Clean Water Rule To Be Reviewed and Replaced

posted March 1, 2017
by Kevin Colburn

article photo 2

Yesterday, President Trump issued an order to the EPA and Army Corps of Engineers to review and replace a federal rule that protects our rivers from pollution. This action will start a multi-year public rulemaking process that will decide the safety and health of our nation’s waterways. Paddlers will have an important role to play in speaking up for the value of clean water and healthy rivers.

The Clean Water Act is a 45 year-old federal law that governs how much and which kinds of pollution can be dumped in rivers, and how much water dams must release, while protecting the health and rights of all those who live downstream. The Clean Water Act is largely responsible for restoring many US rivers from toxic waterways devoid of life to thriving waterways that support safe drinking water, diverse aquatic life, and booming recreation economies.

Following years of ambiguity about exactly which streams and wetlands are covered under the Clean Water Act, the Obama Administration passed the Clean Water Rule based on extensive public outreach and scientific review. The Clean Water Rule regulates the discharge of pollution into all streams with a defined bed and bank (since water flows downstream) as well as certain types of wetlands. American Whitewater supports the Clean Water Rule and helped defend it from previous challenges. The nation's preeminent scientists likewise actively support the Clean Water Rule, as voiced in letter to the President this week.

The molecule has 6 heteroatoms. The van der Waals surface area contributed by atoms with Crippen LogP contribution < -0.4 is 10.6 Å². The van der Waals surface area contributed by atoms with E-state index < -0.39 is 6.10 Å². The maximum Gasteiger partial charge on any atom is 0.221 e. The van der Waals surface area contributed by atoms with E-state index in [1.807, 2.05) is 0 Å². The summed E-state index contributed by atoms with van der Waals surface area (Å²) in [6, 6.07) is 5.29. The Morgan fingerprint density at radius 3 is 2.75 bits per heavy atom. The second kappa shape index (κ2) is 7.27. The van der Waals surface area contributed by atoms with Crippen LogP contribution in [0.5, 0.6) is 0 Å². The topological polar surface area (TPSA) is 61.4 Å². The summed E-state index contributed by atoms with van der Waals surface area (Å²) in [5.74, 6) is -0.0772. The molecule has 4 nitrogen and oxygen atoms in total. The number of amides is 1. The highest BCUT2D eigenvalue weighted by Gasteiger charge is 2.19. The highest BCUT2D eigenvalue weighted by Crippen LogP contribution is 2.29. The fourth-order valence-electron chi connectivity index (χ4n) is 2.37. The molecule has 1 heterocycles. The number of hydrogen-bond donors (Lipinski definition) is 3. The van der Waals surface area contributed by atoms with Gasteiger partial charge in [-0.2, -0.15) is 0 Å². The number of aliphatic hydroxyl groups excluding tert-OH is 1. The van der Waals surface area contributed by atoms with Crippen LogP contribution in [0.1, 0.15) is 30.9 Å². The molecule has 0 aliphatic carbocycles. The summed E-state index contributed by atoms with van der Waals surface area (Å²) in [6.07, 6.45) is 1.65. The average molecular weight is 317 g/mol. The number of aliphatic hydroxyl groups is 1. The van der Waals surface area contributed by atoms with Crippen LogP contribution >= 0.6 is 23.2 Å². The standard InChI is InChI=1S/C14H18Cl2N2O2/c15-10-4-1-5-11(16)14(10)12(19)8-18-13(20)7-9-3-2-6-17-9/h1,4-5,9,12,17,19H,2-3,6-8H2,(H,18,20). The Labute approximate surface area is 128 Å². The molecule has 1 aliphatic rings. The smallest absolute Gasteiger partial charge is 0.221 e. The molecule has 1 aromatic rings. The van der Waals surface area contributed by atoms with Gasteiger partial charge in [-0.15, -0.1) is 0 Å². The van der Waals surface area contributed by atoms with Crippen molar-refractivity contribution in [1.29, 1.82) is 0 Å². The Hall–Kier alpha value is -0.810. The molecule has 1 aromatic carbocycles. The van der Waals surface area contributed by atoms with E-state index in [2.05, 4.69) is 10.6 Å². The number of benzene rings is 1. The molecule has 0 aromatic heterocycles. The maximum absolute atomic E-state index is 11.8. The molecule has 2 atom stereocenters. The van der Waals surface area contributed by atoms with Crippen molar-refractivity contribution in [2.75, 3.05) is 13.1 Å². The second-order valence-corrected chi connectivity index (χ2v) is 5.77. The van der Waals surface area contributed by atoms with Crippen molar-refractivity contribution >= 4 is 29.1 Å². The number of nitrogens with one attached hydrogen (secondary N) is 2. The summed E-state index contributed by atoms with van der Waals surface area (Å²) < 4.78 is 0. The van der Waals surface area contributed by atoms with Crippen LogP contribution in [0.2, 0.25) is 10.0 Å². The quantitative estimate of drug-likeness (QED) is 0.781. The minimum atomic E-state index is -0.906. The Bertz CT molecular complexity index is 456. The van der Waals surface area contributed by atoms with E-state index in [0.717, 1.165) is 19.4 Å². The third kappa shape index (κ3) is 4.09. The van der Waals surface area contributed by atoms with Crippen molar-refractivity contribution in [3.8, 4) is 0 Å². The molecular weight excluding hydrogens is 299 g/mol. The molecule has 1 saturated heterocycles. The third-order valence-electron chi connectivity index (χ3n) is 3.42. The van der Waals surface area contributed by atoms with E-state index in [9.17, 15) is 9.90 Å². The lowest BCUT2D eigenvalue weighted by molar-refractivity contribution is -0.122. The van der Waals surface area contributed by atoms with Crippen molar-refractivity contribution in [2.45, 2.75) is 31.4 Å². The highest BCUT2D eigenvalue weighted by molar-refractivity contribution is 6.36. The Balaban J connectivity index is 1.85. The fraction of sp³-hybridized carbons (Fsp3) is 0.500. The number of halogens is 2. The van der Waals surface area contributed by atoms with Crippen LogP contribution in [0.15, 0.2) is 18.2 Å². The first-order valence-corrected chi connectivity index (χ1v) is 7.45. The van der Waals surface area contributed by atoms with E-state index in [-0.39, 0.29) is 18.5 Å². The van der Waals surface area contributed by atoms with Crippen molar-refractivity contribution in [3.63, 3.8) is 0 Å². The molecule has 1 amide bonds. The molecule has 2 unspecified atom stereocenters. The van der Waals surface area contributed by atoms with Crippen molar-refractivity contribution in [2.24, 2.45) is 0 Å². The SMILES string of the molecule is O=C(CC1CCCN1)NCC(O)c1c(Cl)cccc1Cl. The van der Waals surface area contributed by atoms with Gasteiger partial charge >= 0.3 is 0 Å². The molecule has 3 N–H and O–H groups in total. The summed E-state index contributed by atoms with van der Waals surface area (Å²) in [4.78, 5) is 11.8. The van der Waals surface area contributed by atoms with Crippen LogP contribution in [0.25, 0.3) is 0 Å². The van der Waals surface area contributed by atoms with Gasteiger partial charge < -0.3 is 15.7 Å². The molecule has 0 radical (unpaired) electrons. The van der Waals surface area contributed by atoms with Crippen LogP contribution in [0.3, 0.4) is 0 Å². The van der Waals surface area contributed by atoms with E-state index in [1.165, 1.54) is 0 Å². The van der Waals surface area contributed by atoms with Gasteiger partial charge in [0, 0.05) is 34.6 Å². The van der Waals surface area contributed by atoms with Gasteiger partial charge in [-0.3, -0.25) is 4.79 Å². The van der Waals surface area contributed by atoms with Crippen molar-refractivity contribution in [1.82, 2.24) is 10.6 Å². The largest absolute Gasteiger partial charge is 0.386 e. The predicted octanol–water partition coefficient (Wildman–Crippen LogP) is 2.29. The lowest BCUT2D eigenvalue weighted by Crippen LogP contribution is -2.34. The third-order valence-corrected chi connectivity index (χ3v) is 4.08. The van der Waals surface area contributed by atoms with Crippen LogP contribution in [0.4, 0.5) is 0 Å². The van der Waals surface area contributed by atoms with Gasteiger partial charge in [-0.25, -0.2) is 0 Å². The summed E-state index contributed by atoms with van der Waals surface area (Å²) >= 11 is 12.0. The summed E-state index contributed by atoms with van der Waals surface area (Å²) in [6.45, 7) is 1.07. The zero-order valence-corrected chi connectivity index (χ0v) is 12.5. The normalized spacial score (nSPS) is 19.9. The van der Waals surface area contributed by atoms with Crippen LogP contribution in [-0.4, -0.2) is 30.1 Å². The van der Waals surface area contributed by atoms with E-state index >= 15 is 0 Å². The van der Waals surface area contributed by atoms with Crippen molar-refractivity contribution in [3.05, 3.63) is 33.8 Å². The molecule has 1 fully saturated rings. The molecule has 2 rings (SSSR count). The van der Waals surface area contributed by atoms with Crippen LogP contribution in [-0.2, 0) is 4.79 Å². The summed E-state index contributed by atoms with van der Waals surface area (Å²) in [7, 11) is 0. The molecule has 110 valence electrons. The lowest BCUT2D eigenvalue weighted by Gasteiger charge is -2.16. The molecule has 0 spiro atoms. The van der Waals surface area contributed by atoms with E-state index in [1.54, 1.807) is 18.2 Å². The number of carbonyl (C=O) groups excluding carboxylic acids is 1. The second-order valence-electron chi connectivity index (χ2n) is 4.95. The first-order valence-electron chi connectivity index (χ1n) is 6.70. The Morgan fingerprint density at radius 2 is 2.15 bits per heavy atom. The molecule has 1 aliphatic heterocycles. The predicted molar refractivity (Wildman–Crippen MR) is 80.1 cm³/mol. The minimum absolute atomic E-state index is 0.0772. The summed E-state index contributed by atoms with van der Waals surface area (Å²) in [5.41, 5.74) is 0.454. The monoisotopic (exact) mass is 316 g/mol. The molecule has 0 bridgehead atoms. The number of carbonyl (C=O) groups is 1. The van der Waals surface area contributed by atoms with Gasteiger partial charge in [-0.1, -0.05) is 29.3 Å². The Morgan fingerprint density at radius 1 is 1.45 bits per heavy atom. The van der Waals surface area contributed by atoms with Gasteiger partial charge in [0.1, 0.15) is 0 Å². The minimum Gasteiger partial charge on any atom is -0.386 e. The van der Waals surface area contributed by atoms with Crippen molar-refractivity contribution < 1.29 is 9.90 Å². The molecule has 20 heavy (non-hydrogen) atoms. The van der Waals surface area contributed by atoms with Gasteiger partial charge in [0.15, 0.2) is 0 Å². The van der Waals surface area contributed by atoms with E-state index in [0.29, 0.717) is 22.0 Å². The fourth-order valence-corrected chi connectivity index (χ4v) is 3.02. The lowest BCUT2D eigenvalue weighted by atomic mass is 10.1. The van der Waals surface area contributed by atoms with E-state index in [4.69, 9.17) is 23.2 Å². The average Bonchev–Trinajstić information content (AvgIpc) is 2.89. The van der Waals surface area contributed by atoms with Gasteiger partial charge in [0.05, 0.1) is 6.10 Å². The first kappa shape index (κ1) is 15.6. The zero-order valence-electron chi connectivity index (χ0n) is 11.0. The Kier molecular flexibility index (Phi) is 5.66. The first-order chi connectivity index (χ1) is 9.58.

The new Executive Order requires that the Clean Water Rule be replaced with a new rule that promotes economic growth and that does not cover channels that are intermittent, ephemeral, or only flow after rains. While this is the outline of the proposed new rule, the details remain to be seen and could further limit protections. This new rule will be pitched to the public and there will opportunities for review and public input.

As paddlers, we know that pollution dumped in creek beds that occasionally run dry will end up downstream when it rains. The Clean Water Act must apply to our Nation’s headwaters if the goal is to protect downstream states, people, fish, and property rights. Paddlers also know that healthy rivers attract and inspire new businesses, revitalize communities, and create boons to public health, fitness, and happiness.

Americans overwhelmingly support clean water and healthy rivers, and we are confident that there will be a massive public response to the forthcoming rulemaking. When the new draft rule is released American Whitewater staff will review it with open minds and through a scientific lens, and let the paddling community know what we think. We’ll also share the draft rule with you for your own consideration, and help rally public comments.